March’s Asset Category: SOCIAL COMPETENCIES. Learning social skills is a lot like learning to play the piano in that you need to learn some basic competencies and you need someone to teach you those skills. You need time to practice, guidance as you gain experience, and feedback along the way. Social competencies are the skills and life perspectives young people need to develop into healthy, competent adults. These skills are important daily, but they’re even more crucial when young people encounter the tough times in life. Young people who can resist negative peer pressure and dangerous situations are more likely to avoid risky behaviors and focus on positive attitudes. Research shows the more personal skills young people have to interact with others and make decisions, the more likely they are to grow up healthy.
West Creek Conservancy announces the recent election of a new member to its Board of Directors and the re-election of four incumbent board members. New director John Daters is Director of Digital Strategy at Ripple Effect Interactive in Cleveland.
CASA of Cuyahoga County, a program of Child and Family Advocates of Cuyahoga County, recruits, screens, trains, and supports volunteers who act as independent fact-finders for the court in cases involving child abuse and neglect. CASAs collect information that helps the judge make the best decision for a safe, caring, and permanent home for children involved in the juvenile justice and child welfare systems. CASAs are everyday citizens who are trained and appointed by the court to advocate for the safety and well-being of children who are victims of abuse or neglect. CASAs are assigned at the earliest stages of a case, and continue to be an advocate for the child through their time in the court system. CASAs work collaboratively with all parties on the case, for the best interests of children. CASAs are only assigned to 1-2 cases at a time and spend approximately 10 hours a month on a case.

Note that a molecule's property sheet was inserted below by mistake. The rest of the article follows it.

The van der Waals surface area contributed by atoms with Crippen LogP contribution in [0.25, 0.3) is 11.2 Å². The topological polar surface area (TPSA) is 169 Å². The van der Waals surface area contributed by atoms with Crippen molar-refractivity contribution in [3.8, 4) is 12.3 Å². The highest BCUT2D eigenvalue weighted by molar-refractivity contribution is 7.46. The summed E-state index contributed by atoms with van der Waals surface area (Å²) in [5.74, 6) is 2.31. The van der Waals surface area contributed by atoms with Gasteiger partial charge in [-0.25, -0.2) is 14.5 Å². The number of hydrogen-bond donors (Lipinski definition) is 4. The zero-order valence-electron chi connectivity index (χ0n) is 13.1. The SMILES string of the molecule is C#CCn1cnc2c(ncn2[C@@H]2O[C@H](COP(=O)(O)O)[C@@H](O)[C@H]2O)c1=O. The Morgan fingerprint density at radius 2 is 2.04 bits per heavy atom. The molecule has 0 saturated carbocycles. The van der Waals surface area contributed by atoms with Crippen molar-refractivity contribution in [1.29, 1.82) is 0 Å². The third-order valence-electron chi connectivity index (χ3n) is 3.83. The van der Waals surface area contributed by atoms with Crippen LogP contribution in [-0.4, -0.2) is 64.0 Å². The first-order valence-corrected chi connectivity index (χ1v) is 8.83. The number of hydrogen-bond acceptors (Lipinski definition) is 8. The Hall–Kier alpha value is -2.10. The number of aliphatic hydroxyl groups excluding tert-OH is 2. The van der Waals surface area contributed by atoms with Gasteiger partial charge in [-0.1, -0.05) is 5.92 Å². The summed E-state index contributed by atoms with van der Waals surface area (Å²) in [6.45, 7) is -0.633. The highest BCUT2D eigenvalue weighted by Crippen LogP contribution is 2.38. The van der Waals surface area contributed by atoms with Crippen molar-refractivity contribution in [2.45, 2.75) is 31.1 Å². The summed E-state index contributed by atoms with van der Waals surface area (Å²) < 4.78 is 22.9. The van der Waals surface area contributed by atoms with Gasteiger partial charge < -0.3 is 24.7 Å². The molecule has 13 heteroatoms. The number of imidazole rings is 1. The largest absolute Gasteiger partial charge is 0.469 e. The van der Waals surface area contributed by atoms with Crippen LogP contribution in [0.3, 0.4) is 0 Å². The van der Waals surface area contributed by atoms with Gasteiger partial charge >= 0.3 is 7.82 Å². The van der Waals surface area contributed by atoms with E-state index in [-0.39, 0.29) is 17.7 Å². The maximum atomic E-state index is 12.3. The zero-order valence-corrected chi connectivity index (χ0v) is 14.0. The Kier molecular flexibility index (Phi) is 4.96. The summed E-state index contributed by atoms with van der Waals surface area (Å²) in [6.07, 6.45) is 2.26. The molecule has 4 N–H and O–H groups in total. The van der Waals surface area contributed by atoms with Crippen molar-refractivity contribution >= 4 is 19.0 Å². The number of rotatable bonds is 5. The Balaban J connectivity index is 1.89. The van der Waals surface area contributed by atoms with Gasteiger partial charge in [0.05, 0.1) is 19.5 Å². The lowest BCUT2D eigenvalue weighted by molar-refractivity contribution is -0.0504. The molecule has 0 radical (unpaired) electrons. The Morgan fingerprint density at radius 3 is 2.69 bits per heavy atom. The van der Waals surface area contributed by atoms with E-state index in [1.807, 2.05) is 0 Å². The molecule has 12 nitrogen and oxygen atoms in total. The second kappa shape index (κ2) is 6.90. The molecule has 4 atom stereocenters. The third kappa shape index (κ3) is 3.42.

Bill Veeck, Indians owner during the 1948 World Series championship season, understood passionate baseball fans. “There’s two seasons,” he once said. “Winter and baseball.”
Twelve year-old Parma resident Abdel Bashiti, an innocent bystander, was shot and killed in Cleveland on November 25, 2017. I did not know him or his family, and I saw very little in the news about Abdel himself. It seems he was shot, killed, and largely forgotten. The recent school massacre in Parkland, Florida, has generated a huge amount of national news about in-school safety. What is not being discussed is gun violence outside of schools.
The International Monetary Fund was formed in 1944 to ensure exchange rate stability. Today it consists of 189 member countries “working to foster global monetary cooperation, secure financial stability, facilitate international trade, promote high employment and sustainable economic growth, and reduce poverty around the world.” Each member country has a seat on the Board of Governors which elects a 24 member Executive Board to oversee the organization. The Managing Director since 2011 has been Christine Lagarde who was previously Minister of Economic Affairs, Finance and Employment in France.
Innovative approaches to expediting care for stroke patients were shared by University Hospitals neurologists at the recent International Stroke Conference in Los Angeles. Neurologist John Andrefsky, MD, of UH Parma Medical Center, told the international audience about the success of the telestroke program piloted at UH Parma – the first program of its kind in Ohio. UH provided training and equipment to Parma Fire Department paramedics to livestream their stroke assessments from the field to the ER physician. By watching the pre-hospital assessment, the ER can alert pharmacy to mix clot-busting medicine and ensure the CT scanner is clear for the incoming patient.